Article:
Buying a REO or foreclosure in West Palm Beach
What's an REO?
REO's or Real Estate Owned are homes which have completed the foreclosure process which the bank or mortage company now holds. This is not the same as real estate up for foreclosure auction. When buying a property during a foreclosure sale, you must pay at least the loan balance plus any interest and other fees added during the foreclosure process. The buyer must also be willing to pay with cash in hand. And on top of all that, you'll accept the property completely as is. That possibly will consist of existing liens and even current denizens that need to be removed.
A REO, by contrast, is a much neater and attractive option. The REO property did not find a buyer during foreclosure auction. Now the bank owns it. The bank will see to the removal of tax liens, evict occupants if needed and generally arrange for the issuance of a title insurance policy to the buyer at closing. You should be aware that REOs may be exempt from standard disclosure requirements. For instance, in Calfornia, banks are not required to give a Transfer Disclosure Statement, a document that ordinarily requires sellers to make known any defects they are knowledgeable of.
Is an REO in West Palm Beach a bargain?
It is commonly presume that any REO must be a bargain and an opportunity for easy money. This isn't always true. You have to be prudent about buying a REO if your intent is profit from the sell. While it's true that the bank is usually anxious to sell it quickly, they are also strongly interested to get as much as they can for it. When considering the value of a REO, you need to look closely at comparable sales in the neighborhood and be sure to take into account the time and cost of any repairs or remodeling needed to prepare the house for resale. It is possible to find REOs with money-making potential, and many people do very well buying foreclosures. But there are also many REO's that are not good buys and may not be money makers.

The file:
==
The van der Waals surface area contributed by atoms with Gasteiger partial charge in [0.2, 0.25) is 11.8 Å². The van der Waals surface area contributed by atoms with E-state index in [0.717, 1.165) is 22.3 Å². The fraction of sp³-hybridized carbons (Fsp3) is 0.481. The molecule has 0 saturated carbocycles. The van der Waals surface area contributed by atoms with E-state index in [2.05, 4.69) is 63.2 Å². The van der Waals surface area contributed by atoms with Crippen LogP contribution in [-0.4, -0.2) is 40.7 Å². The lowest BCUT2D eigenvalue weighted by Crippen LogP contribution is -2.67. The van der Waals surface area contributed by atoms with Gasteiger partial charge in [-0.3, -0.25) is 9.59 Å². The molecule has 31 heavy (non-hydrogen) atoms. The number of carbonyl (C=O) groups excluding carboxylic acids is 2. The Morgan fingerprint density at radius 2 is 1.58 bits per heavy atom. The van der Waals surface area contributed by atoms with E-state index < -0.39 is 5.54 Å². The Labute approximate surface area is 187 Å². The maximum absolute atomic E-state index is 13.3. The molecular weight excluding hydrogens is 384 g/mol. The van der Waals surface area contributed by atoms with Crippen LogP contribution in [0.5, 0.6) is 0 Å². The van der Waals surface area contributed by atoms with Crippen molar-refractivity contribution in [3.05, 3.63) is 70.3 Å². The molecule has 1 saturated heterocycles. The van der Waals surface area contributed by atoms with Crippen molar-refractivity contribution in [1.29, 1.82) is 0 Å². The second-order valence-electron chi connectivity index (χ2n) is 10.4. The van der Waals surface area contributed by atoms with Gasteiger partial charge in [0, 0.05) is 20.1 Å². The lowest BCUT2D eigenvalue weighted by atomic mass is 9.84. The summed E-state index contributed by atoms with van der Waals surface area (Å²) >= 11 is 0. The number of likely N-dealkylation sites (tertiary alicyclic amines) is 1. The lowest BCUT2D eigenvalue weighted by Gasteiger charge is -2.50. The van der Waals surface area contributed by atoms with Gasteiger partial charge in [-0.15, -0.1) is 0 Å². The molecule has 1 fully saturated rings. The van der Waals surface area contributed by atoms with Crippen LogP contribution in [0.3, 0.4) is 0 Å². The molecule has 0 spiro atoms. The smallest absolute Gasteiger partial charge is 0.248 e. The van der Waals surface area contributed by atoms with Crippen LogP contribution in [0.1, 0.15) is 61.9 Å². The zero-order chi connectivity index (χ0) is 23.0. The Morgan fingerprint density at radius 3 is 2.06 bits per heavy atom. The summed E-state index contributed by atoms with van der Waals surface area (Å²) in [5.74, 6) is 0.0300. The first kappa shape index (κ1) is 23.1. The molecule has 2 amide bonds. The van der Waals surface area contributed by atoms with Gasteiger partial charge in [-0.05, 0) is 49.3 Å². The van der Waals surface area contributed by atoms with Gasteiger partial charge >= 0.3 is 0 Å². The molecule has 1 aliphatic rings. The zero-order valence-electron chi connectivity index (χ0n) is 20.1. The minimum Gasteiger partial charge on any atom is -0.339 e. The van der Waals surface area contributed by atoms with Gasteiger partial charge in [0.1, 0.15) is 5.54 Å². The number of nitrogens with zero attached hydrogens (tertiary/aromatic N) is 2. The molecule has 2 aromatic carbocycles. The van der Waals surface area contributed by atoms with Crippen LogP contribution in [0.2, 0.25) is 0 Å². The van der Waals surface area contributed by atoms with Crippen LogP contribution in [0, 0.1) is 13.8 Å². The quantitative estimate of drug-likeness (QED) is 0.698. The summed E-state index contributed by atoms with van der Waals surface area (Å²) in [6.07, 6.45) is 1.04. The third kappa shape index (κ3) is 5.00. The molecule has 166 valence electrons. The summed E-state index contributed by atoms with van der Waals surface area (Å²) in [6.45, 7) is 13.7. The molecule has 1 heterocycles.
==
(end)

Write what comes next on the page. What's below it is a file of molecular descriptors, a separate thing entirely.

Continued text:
All set to make an offer?
Most mortgage companies have a REO department that you'll work with while buying a REO property from them. Commonly the REO department will use a listing agent to get their REO properties listed on the local MLS. Before making your offer, you'll want to contact either the listing agent or REO department at the bank and discover as much as you can about what they know concerning the condition of the property and what their process is for getting offers. Since banks almost always sell REO properties "as is", it may be in your best interest to include an inspection contingency in your offer that gives you time to check for unseen damage and cancel the offer if you find it.
As with making any offer on real estate, providing documentation of your ability to pay may make your offer more attractive, such as a pre-approval letter from a lender. After you've presented your offer, you can expect the bank to make a counter offer. Then it will be up to you to decide whether to accept their counter, or offer a counter to the counter offer. Understand, you'll be contending with a process that generally involves multiple people at the bank, and they don't work evenings or weekends. It's typical for the process of offers and counter offers to take days or even weeks.